The motion of freely falling object is one of the first systems students encounter in classical mechanics. The analogous quantum problem is often omitted in introductory quantum physics courses as the energy eigenfunctions involve unfamiliar special functions. This paper builds on previous studies employing operator methods to gain physical insight into this quantum mechanical problem in a much more accessible way, requiring no arcane functions. Some important generalizations are made, including the application to freely falling systems of more than one quantum particle. The paper contains material of interest to a wide range of readers: from undergraduates first learning about operators to experts in quantum many-body theory.
Submarine paradox softened by Hrvoje Nikolić. DOI: American Journal of Physics 90, 841 (2022); https://doi.org/10.1119/5.0084185
A drop of ink is immersed in a completely still lake. Suppose the density of the ink is such that it neither sinks nor floats when it is at rest. Now, what happens if the ink moves relativistically with respect to the water: Does it sink or float? Explorations of the subtleties of relativistic buoyancy have been published over the years; the original “submarine paradox” of this type was posed in this journal over 30 years ago. This article brings a new dimension to such questions as it employs general relativistic fluid dynamics to develop the answer. A student who has taken a course on general relativity will find they possess the mathematical skill needed to understand the details of the paper, and all readers will certainly enjoy wrestling with such conceptual puzzles.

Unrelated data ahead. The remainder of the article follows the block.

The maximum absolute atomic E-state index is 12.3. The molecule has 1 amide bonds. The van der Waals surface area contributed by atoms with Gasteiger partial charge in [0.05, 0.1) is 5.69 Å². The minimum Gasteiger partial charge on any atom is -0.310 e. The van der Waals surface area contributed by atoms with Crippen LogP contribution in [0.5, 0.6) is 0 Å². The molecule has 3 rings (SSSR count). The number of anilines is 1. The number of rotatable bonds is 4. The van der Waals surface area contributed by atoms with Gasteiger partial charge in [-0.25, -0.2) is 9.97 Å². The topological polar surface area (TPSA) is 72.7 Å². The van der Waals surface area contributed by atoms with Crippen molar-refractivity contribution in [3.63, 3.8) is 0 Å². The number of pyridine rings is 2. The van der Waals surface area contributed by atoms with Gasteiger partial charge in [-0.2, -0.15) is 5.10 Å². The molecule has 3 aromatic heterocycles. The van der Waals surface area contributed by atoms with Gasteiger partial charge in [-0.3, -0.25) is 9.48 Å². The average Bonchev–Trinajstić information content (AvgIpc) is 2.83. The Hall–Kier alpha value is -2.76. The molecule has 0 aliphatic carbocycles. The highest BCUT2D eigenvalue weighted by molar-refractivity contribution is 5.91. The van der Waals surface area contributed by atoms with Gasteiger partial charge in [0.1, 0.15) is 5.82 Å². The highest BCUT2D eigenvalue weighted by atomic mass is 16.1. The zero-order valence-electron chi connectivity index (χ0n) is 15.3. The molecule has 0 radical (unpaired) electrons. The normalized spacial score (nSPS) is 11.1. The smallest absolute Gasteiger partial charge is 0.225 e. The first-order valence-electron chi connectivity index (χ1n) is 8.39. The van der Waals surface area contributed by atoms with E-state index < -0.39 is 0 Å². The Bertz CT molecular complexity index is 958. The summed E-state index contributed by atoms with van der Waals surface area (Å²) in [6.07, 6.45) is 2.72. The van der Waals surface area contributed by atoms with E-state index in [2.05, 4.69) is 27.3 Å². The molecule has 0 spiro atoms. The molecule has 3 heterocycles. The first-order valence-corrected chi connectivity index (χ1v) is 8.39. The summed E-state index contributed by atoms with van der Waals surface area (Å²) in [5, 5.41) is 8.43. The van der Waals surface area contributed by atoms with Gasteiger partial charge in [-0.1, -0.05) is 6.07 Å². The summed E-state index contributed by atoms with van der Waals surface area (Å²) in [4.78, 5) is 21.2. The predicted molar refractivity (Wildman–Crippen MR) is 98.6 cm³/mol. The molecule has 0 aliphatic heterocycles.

Long-term changes in the Earth's climate: Milankovitch cycles as an exercise in classical mechanics by R. C. T. Rainey. DOI: 10.1119/10.0013563
The Milankovitch cycles are periodic changes in the earth’s orbit that are believed to be responsible for the ice age cycles over the last million years. The cycle with the strongest effect on climate modulates the tilt of the earth’s spin axis with respect to its orbital plane. This paper shows how the periods of these cycles can be calculated through a fairly simple method, suitable for an advanced undergraduate mechanics course.
NOTES AND DISCUSSIONS
Simple precession calculation for Mercury: A linearization approach by Michael J. W. Hall. DOI: 10.1119/5.0098846
The explanation of the anomalous perihelion precession of Mercury is one of the crown jewels of general relativity. Unfortunately, analyses of this effect require advanced mathematics, with essential steps often having to be supplied to students. This paper develops an approximate treatment of the precession effect by linearizing the relativistic orbital equation, which puts it in a form very similar to that for a Kepler orbit. The precession effect can then be extracted in a straightforward manner without having to invoke perturbation analyses or complicated integrals. Appropriate for introductory classes in general relativity.
Comment on projectile motion with quadratic drag using an inverse velocity expansion by Antonio Corvo. DOI: 10.1119/5.0097411
This paper shows how an unconventional Taylor series expansion can be used to obtain trajectories for projectile motion in the presence of quadratic drag. This method provides students with practice in expansion methods and allows insight into the factors that are important to modeling trajectories measured in classroom demonstrations or the teaching laboratory.
INSTRUCTIONAL LABORATORIES AND DEMONSTRATIONS
Surface plasmon resonance sensing in the advanced physics laboratory by Alaa Adel Abdelhamid, David Kerrigan, William Koopman, Andrew Werner, Zachary Givens and Eugenii U. Donev. DOI: 10.1119/5.0070022
A set of nanoplasmonics-based experiments for detecting minuscule changes in the refractive index of a fluid is presented. The experimental setup implements the Kretschmann-Raether configuration using a commercially available surface plasmon resonance substrate (glass prism with a titanium/gold film coating) and microfluidic cell (for flow of solutions along the substrate's metal film surface), thus significantly lowering the sample fabrication barrier to implementation. The paper provides instructions for performing the experiments as well as a detailed theoretical and computational background. The work described here offers an accessible project–the surface plasmon resonance phenomenon–for the undergraduate instructional laboratory.